The Department for Work and Pensions (DWP) has published new direction to help some people increase their state pension income.
If you reached state retirement age between April 6, 2010 and April 5, 2015, but you are not receiving or expecting to receive a full basic state pension, you may perhaps increase the amount you receive by paying up to six additional years of voluntary Class 3 National Insurance contributions for years dating back to 1975.
This is in addition to the option you may already have to pay voluntary contributions for some of the last six tax years.
The DWP says paying voluntary dues is not right for everyone as it depends on your personal circumstances and you should seek further information and advice before making any payments.
Who could the advice help?
The orientations of the DWP aim to:
- men born between April 6, 1945 and April 5, 1950
- women born between April 6, 1950 and October 5, 1952
What are voluntary contributions?
When you work you pay part of your earnings to the UK government so that when you retire you can receive regular income from the state pension.
The money you pay is called national insurance contributions.
If you have not contributed enough in a tax year, you may be able to make voluntary contributions to improve your basic pension.
Make additional voluntary contributions for previous years
You may be able to pay up to six additional years of voluntary contributions to cover years dating back to 1975, if you:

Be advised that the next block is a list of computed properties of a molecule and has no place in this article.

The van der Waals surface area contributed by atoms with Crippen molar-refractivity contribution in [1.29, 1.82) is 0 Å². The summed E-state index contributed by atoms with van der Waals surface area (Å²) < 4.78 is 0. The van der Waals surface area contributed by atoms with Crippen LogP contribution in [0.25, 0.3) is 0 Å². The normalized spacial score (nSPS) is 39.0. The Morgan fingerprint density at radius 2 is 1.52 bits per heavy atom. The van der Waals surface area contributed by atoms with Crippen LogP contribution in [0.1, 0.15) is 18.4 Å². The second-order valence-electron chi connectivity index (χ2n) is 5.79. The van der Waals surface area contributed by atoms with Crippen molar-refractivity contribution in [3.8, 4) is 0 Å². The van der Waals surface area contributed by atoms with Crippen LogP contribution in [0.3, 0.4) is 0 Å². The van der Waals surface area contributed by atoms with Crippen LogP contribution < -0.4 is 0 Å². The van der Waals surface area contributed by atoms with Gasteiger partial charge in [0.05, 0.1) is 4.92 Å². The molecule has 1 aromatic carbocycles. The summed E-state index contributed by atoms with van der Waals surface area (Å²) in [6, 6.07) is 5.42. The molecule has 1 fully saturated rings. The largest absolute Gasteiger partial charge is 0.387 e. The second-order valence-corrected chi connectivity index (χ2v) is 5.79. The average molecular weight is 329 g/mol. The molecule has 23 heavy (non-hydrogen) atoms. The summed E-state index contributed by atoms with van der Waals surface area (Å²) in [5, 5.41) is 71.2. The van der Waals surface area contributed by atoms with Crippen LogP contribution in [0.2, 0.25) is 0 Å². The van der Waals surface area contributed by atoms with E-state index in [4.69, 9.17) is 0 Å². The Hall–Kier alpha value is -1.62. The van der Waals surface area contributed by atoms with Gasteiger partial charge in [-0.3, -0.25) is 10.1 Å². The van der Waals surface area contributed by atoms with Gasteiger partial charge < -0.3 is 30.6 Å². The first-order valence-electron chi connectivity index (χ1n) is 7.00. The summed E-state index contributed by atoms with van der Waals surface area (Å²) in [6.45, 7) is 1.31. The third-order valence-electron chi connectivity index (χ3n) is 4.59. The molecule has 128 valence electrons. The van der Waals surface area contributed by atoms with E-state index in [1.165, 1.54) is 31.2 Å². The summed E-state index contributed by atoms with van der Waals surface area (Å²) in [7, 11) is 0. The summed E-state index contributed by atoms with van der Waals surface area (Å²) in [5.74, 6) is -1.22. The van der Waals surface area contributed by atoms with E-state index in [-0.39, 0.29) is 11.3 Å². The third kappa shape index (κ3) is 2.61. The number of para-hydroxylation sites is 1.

- reached the legal retirement age between April 6, 2010 and April 5, 2015, and
- already have 20 years of qualification, including all full years of Household Liability Protection (HRP)
What is a qualifying year?
A qualifying year is a tax year in which you have paid, are considered to have paid or been credited with enough national insurance contributions to count towards your state pension.
You pay national insurance contributions while you work, care for others or claim certain benefits.
What is Household Liability Protection?
Home Liability coverage protected a carer’s national record for the time they spent caring for a child under 16, or an ill or disabled person, for at least 35 hours per week – and, from 2003, approved family assistants.
Family responsibility protection was replaced in April 2010 by a weekly national insurance credit to be counted towards the state pension.
Can I pay voluntary dues for all the years I paid the married woman’s rate?
The DWP guidelines state, “You cannot pay voluntary dues for a tax year where you elected to pay the reduced married woman’s rate for all of that year.”
How much do voluntary contributions cost?
The weekly cost is £15.85 in 2022 to 2023, or £824.20 per year for each full year you buy, however the cost may change each year.
You may not have to pay for an entire year if you have already paid dues or have credits for the tax year you wish to pay for.
Is there a time limit for making additional voluntary contributions?
You have up to six years from the date you reach statutory retirement age to pay voluntary contributions under this opportunity.
How much additional basic state pension could I get?
Each additional year you pay will increase your basic state pension by 1/30th of the full basic state pension. The full basic state pension is £141.85 per week from 11 April 2022 and a 1/30th increase is around £4.73 per week.
Voluntary contributions cannot increase your basic pension beyond the full rate.
From when would my basic state pension increase?